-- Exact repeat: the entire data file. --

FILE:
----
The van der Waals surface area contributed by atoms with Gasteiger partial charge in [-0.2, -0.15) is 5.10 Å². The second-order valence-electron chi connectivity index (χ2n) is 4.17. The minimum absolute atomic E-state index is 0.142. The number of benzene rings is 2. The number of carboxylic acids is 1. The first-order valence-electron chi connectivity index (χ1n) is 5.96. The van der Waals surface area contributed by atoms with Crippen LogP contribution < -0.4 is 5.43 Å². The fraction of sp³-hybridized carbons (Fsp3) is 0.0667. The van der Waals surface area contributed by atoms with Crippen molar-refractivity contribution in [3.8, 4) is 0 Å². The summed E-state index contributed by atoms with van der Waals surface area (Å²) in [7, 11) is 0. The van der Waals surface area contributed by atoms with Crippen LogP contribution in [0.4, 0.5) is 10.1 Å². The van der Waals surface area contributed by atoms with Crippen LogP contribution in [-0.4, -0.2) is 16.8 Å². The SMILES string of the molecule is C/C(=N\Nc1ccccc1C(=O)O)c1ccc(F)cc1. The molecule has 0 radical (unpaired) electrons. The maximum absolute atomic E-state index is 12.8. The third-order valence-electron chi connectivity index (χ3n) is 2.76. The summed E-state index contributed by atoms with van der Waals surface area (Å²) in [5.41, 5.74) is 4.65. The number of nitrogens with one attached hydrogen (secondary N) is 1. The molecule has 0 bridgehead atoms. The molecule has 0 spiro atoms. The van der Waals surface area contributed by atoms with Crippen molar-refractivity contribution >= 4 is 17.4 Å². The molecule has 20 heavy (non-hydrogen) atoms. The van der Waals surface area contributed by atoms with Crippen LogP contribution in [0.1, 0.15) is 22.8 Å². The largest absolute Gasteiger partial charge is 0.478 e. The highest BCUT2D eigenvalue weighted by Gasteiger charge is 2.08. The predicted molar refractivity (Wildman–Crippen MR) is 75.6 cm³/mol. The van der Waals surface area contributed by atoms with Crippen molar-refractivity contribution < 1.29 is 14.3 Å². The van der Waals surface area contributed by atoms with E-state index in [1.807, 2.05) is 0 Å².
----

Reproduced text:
The van der Waals surface area contributed by atoms with Gasteiger partial charge in [-0.2, -0.15) is 5.10 Å². The second-order valence-electron chi connectivity index (χ2n) is 4.17. The minimum absolute atomic E-state index is 0.142. The number of benzene rings is 2. The number of carboxylic acids is 1. The first-order valence-electron chi connectivity index (χ1n) is 5.96. The van der Waals surface area contributed by atoms with Crippen LogP contribution < -0.4 is 5.43 Å². The fraction of sp³-hybridized carbons (Fsp3) is 0.0667. The van der Waals surface area contributed by atoms with Crippen molar-refractivity contribution in [3.8, 4) is 0 Å². The summed E-state index contributed by atoms with van der Waals surface area (Å²) in [7, 11) is 0. The van der Waals surface area contributed by atoms with Crippen LogP contribution in [0.4, 0.5) is 10.1 Å². The van der Waals surface area contributed by atoms with Crippen LogP contribution in [-0.4, -0.2) is 16.8 Å². The SMILES string of the molecule is C/C(=N\Nc1ccccc1C(=O)O)c1ccc(F)cc1. The molecule has 0 radical (unpaired) electrons. The maximum absolute atomic E-state index is 12.8. The third-order valence-electron chi connectivity index (χ3n) is 2.76. The summed E-state index contributed by atoms with van der Waals surface area (Å²) in [5.41, 5.74) is 4.65. The number of nitrogens with one attached hydrogen (secondary N) is 1. The molecule has 0 bridgehead atoms. The molecule has 0 spiro atoms. The van der Waals surface area contributed by atoms with Crippen molar-refractivity contribution >= 4 is 17.4 Å². The molecule has 20 heavy (non-hydrogen) atoms. The van der Waals surface area contributed by atoms with Crippen LogP contribution in [0.1, 0.15) is 22.8 Å². The largest absolute Gasteiger partial charge is 0.478 e. The highest BCUT2D eigenvalue weighted by Gasteiger charge is 2.08. The predicted molar refractivity (Wildman–Crippen MR) is 75.6 cm³/mol. The van der Waals surface area contributed by atoms with Crippen molar-refractivity contribution < 1.29 is 14.3 Å². The van der Waals surface area contributed by atoms with E-state index in [1.807, 2.05) is 0 Å².